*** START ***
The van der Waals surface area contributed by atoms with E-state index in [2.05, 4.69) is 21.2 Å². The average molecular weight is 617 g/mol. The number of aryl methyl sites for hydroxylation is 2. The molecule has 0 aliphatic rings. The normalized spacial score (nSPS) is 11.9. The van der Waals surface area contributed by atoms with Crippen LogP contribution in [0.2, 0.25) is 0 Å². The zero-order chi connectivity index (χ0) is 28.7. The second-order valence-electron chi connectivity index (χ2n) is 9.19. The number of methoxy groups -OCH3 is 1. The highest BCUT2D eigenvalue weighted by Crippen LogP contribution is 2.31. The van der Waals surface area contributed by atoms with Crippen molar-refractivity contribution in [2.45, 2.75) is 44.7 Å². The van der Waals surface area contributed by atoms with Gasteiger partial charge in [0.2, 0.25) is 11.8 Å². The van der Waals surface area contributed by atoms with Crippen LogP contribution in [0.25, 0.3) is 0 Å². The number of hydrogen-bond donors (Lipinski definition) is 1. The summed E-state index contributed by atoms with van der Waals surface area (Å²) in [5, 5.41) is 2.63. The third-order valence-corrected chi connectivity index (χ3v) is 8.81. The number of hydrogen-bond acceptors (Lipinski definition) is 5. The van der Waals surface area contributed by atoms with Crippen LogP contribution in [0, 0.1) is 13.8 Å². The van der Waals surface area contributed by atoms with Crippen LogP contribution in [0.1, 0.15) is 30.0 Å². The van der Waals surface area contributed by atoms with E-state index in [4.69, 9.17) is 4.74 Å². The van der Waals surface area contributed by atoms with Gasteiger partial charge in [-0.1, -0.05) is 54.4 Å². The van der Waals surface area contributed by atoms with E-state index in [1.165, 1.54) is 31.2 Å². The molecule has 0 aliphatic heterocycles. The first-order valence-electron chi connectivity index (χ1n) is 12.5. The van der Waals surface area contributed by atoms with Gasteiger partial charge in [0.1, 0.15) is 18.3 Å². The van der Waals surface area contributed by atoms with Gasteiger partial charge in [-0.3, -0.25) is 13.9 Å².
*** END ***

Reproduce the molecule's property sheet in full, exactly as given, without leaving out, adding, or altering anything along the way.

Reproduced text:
The van der Waals surface area contributed by atoms with E-state index in [2.05, 4.69) is 21.2 Å². The average molecular weight is 617 g/mol. The number of aryl methyl sites for hydroxylation is 2. The molecule has 0 aliphatic rings. The normalized spacial score (nSPS) is 11.9. The van der Waals surface area contributed by atoms with Crippen LogP contribution in [0.2, 0.25) is 0 Å². The zero-order chi connectivity index (χ0) is 28.7. The second-order valence-electron chi connectivity index (χ2n) is 9.19. The number of methoxy groups -OCH3 is 1. The highest BCUT2D eigenvalue weighted by Crippen LogP contribution is 2.31. The van der Waals surface area contributed by atoms with Crippen molar-refractivity contribution in [2.45, 2.75) is 44.7 Å². The van der Waals surface area contributed by atoms with Gasteiger partial charge in [0.2, 0.25) is 11.8 Å². The van der Waals surface area contributed by atoms with Crippen LogP contribution in [0.25, 0.3) is 0 Å². The number of hydrogen-bond donors (Lipinski definition) is 1. The summed E-state index contributed by atoms with van der Waals surface area (Å²) in [5, 5.41) is 2.63. The third-order valence-corrected chi connectivity index (χ3v) is 8.81. The number of hydrogen-bond acceptors (Lipinski definition) is 5. The van der Waals surface area contributed by atoms with Crippen LogP contribution in [0, 0.1) is 13.8 Å². The van der Waals surface area contributed by atoms with Crippen LogP contribution in [0.1, 0.15) is 30.0 Å². The van der Waals surface area contributed by atoms with E-state index in [4.69, 9.17) is 4.74 Å². The van der Waals surface area contributed by atoms with Gasteiger partial charge in [-0.1, -0.05) is 54.4 Å². The van der Waals surface area contributed by atoms with E-state index in [1.165, 1.54) is 31.2 Å². The molecule has 0 aliphatic heterocycles. The first-order valence-electron chi connectivity index (χ1n) is 12.5. The van der Waals surface area contributed by atoms with Gasteiger partial charge in [0.1, 0.15) is 18.3 Å². The van der Waals surface area contributed by atoms with Gasteiger partial charge in [-0.3, -0.25) is 13.9 Å².